Race Review: Blackall 100/50

This weekend saw the Blackall 100 take centre stage, one of the few select races to be a Western States qualifier too, if that’s your type of thing! For the first time in a few years, the neither the heat or floods could get in the way of a course change, which meant runners got the full Blackall 100 experience!

In the 100km event, a relatively new name popped up on the winner’s radar in Yun Phua to win the mens race in 9hrs 57mins. In the ladies race, the ever strong Alana Vought led hard and from the front to claim the win in 11hrs 21mins. Behind her was Charmaine Thompson in 12hrs 10mins and in third was Amanda Meggison in 12hrs 16mins.

For the men, Daniel Williams finished second in 10hrs 25mins, with a joint third place going to Troy Lethlean and Kyle Weise in 11hrs 10mins.

In the 50km event, Ben Duffus whizzed through the course in a speedy 4hrs 19mins, with Jared Medhurst second in 4hrs 29mins and Mark Windsor third in 4hrs 40mins.

For the ladies, Angela Speight snuck in under the five hour mark with an excellent run in 4hrs 57mins. Behind her was Kate Child in 5hrs 23mins and a regular at this race, Hayley Teale in 5hrs 39mins.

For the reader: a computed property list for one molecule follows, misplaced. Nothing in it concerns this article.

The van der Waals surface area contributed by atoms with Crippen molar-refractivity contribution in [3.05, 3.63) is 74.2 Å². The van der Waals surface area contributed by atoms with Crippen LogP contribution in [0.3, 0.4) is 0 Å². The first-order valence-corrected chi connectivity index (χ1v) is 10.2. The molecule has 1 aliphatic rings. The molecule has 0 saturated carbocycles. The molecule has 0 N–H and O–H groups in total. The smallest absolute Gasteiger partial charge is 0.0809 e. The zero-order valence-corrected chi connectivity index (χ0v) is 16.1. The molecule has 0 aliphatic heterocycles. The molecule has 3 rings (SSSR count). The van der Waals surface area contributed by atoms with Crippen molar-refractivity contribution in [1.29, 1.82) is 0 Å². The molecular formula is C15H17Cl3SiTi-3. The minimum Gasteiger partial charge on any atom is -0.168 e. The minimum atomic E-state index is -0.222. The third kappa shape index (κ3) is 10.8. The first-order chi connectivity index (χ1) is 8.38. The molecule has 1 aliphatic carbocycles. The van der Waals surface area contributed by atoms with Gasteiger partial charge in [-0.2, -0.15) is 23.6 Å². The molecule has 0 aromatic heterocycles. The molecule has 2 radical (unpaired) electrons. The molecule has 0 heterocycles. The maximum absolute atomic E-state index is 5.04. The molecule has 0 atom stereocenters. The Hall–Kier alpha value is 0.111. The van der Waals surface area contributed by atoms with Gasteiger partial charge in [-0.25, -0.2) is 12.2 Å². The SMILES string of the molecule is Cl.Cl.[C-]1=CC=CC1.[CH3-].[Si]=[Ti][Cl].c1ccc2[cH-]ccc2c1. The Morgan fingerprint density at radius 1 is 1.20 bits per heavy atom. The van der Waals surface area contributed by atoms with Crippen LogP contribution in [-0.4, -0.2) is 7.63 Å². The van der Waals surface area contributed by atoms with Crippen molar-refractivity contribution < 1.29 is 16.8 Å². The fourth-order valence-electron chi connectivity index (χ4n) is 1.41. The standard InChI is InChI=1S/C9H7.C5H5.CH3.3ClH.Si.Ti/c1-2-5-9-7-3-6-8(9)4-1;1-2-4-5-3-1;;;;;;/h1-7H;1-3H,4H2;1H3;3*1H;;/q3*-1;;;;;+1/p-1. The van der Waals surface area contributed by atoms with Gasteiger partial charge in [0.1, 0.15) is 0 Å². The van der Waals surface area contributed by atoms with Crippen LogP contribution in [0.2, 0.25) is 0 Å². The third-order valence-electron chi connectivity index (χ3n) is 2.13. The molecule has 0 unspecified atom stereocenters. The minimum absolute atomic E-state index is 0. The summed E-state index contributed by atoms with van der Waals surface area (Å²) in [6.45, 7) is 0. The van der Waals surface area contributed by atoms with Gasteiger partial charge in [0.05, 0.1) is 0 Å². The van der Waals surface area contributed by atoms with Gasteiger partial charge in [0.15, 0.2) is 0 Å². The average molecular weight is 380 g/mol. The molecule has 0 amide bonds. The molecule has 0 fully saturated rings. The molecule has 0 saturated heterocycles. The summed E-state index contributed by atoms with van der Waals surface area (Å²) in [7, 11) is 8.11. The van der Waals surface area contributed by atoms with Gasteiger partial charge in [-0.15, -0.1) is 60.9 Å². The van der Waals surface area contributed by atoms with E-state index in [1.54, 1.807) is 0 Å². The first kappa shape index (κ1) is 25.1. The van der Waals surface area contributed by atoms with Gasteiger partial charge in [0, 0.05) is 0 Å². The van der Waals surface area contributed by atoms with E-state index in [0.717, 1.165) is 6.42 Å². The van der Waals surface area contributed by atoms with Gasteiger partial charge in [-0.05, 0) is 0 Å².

What’s up next weekend?

Next weekend sees a whole host of races on offer with the Halloween Howler taking place down in Victoria. Moving across to South Australia, it’s the Heysen 105, before moving even further west over to WA for the RunningWorks Ultra, before moving back over to Victoria on the Sunday for the Ned Kelly Chase Ultra too.

Feature image credit: Charmaine Grobler

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Dan on Twitter
I'm a mediocre runner who can bat above his average when I train hard. A man of extremes, I do enjoy everything life offers and consider it an absolute pleasure just to be able to put one foot in front of the other and let my mind wander somewhere different.

3 thoughts on “Race Review: Blackall 100/50

  1. Hey Dan, I enjoy reading your race previews and write ups, and appreciate the time you spend putting them together. I do wonder though why there is always a men’s race and a ladies’ race? Why not a gentlemen’s race and a ladies’ race? Or men’s race and women’s race? Otherwise the double standard makes me think that the women are not taken seriously as athletes. I am sure this is not your intention. I hope you will consider that more equal terms would make for more comfortable reading. Thanks for your consideration.

    1. Hi Penny,

      Thanks for the pick-up. I honestly didn’t appreciate the subtlety in the difference. My use of the word ladies was done out of respect (and being a gentleman – however old-fashioned!), but having researched further I can see the difference now, so thanks for letting me know. Appreciate the kind words too! Cheers, Dan

      1. Hi Dan, I’m sorry for my slow reply, but thank you for such a considerate response. This was purely my personal and subjective response to the use of the term, so I do appreciate your reply.
        Cheers, Penny

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